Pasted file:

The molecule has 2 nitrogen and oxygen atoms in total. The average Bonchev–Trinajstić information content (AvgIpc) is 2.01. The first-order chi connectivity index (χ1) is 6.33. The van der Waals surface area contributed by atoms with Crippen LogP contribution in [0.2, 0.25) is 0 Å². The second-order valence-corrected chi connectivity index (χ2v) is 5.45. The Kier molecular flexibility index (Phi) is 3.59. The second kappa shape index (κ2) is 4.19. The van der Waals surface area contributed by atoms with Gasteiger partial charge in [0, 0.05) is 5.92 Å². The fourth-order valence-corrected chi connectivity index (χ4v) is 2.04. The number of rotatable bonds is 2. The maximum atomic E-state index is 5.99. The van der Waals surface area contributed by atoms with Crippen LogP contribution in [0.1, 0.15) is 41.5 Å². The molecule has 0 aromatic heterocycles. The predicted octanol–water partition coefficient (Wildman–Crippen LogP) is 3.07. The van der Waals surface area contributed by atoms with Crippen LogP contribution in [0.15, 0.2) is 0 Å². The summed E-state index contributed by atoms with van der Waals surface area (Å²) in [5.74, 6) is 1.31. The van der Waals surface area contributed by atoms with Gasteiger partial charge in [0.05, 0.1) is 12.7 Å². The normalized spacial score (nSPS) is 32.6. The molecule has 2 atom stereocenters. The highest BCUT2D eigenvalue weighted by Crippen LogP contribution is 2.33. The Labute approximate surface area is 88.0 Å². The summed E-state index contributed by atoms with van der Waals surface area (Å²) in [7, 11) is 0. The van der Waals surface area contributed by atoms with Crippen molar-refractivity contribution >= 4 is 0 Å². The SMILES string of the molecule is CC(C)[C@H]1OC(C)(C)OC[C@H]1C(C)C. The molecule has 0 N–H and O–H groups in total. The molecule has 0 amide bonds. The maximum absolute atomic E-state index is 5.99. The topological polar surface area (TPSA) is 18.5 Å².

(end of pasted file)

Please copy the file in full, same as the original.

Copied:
The molecule has 2 nitrogen and oxygen atoms in total. The average Bonchev–Trinajstić information content (AvgIpc) is 2.01. The first-order chi connectivity index (χ1) is 6.33. The van der Waals surface area contributed by atoms with Crippen LogP contribution in [0.2, 0.25) is 0 Å². The second-order valence-corrected chi connectivity index (χ2v) is 5.45. The Kier molecular flexibility index (Phi) is 3.59. The second kappa shape index (κ2) is 4.19. The van der Waals surface area contributed by atoms with Gasteiger partial charge in [0, 0.05) is 5.92 Å². The fourth-order valence-corrected chi connectivity index (χ4v) is 2.04. The number of rotatable bonds is 2. The maximum atomic E-state index is 5.99. The van der Waals surface area contributed by atoms with Crippen LogP contribution in [0.1, 0.15) is 41.5 Å². The molecule has 0 aromatic heterocycles. The predicted octanol–water partition coefficient (Wildman–Crippen LogP) is 3.07. The van der Waals surface area contributed by atoms with Crippen LogP contribution in [0.15, 0.2) is 0 Å². The summed E-state index contributed by atoms with van der Waals surface area (Å²) in [5.74, 6) is 1.31. The van der Waals surface area contributed by atoms with Gasteiger partial charge in [0.05, 0.1) is 12.7 Å². The normalized spacial score (nSPS) is 32.6. The molecule has 2 atom stereocenters. The highest BCUT2D eigenvalue weighted by Crippen LogP contribution is 2.33. The Labute approximate surface area is 88.0 Å². The summed E-state index contributed by atoms with van der Waals surface area (Å²) in [7, 11) is 0. The van der Waals surface area contributed by atoms with Crippen molar-refractivity contribution >= 4 is 0 Å². The SMILES string of the molecule is CC(C)[C@H]1OC(C)(C)OC[C@H]1C(C)C. The molecule has 0 N–H and O–H groups in total. The molecule has 0 amide bonds. The maximum absolute atomic E-state index is 5.99. The topological polar surface area (TPSA) is 18.5 Å².